Tribune’s Spectrum Spat Brings Tough Talk From Charter


For television broadcasting companies, the collection of retransmission fees has proved to be a safety net for their publicly traded stock, guaranteeing quarterly income that in some cases has eclipsed that of ad dollars.

This is a problem for many MVPDs — the cable companies and DBS service providers, DISH Network and AT&T-owned DirecTV. For them, rate hikes seen by some of broadcast TV’s biggest station ownership groups are out of control, forcing MVPDs to pass the higher cost on to consumers through bill increases.

As 2019 enters its third day, one of the ugliest disputes to involve a major MVPD and one of the nation’s biggest station owners is unfolding in the nation’s two biggest markets, and in locales across the U.S. that just happen to include to big National Football League cities — presenting myriad problems for the NFL, viewers, and advertisers.

Tribune Broadcasting and Charter Communications-owned Spectrum are at war. A Saturday morning resolution is hoped for. It may not happen, given the war of words already underway.

One of the most visible — and alarming — retransmission fee disputes to date reached a new zenith at 5pm Eastern on Wednesday (1/2). That’s when Tribune stations in 24 markets are yanked, by law, from Charter Communications’ Spectrum lineups.

The move came as Tribune’s old agreement with Spectrum expired with no new deal in place. Some 6 million viewers are impacted, with 33 Tribune-owned stations including KTLA-5 in Los Angeles and WPIX-11 in New York now dark.

These are two of the largest affiliates of The CW network. But, also gone are FOX affiliate KCPQ-13 in Seattle and CBS affiliate WTTV-4 in Indianapolis.

That’s bad news for the NFL, which could step into the fray soon if a new deal between Spectrum and Tribune cannot be struck within 48 hours.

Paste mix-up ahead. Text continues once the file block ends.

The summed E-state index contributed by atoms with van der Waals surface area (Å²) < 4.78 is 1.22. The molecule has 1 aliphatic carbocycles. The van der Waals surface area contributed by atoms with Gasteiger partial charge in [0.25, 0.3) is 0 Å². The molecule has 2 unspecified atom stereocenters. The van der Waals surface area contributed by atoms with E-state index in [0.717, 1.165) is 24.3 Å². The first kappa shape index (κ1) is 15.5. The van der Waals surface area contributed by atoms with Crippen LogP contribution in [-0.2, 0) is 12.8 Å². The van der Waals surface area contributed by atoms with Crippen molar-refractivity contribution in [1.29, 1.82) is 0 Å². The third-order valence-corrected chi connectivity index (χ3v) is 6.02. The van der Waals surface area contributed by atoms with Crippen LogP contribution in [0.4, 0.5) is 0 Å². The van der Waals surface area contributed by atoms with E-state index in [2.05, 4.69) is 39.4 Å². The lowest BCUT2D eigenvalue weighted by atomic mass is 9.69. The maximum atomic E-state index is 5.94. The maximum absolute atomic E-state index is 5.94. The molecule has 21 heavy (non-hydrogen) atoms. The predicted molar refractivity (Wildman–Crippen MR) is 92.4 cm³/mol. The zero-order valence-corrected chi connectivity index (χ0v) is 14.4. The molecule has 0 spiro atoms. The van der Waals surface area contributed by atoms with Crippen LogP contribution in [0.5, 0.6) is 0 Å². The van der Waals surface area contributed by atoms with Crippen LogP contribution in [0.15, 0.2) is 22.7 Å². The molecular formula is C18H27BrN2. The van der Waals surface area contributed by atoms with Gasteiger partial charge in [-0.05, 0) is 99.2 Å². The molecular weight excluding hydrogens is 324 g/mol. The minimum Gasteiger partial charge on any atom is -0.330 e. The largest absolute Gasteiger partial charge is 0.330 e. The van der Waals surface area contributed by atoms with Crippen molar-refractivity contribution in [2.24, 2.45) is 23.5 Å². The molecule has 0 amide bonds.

Also unavailable to Spectrum subscribers is WGN America, the basic cable MVPD-distributed offering.

In an announcement distributed Wednesday evening, Tribune Media SVP/Corporate Relations Gary Weitman said, “We’re extremely disappointed that we do not have an agreement on the renewal of our contract with Spectrum. The NFL playoffs are in jeopardy—beginning this weekend with critical games in some key markets like Indianapolis and Seattle. We don’t want Spectrum subscribers to miss these games.”

Weitman added that Tribune offered Spectrum “fair market rates for our top-rated local news, live sports and high-quality entertainment programming, and similarly fair rates for our cable network, WGN America. Spectrum has refused our offer and failed to negotiate in a meaningful fashion.”

Spectrum did not issue a press release in response to Tribune’s claims. Rather, it went directly to its subscribers.

In Hurley, New York, Kathleen Reuben, a mother of two young girls, wanted to watch WPIX-11. Instead of The Goldbergs at 6:30pm, she saw the image shown at left.

Several other images appeared, rotating every six or seven times.

Each were highly accusatory of Tribune, noting that it is the owner of WPIX-11 that has “removed their programming from Spectrum to create hardship for our customers, while we are negotiating in good faith to reach a fair agreement.”

In a statement, Charter noted that Tribune wants an increase of more than double of what it was paying in its now-expired agreement with the company that intends to merge with Nexstar Media Group. “That is more than what we pay any other broadcaster. They’re not being reasonable.”

Viewers to WPIX-11 saw the following statement:

Reuben then sneered when seeing the following message from Spectrum: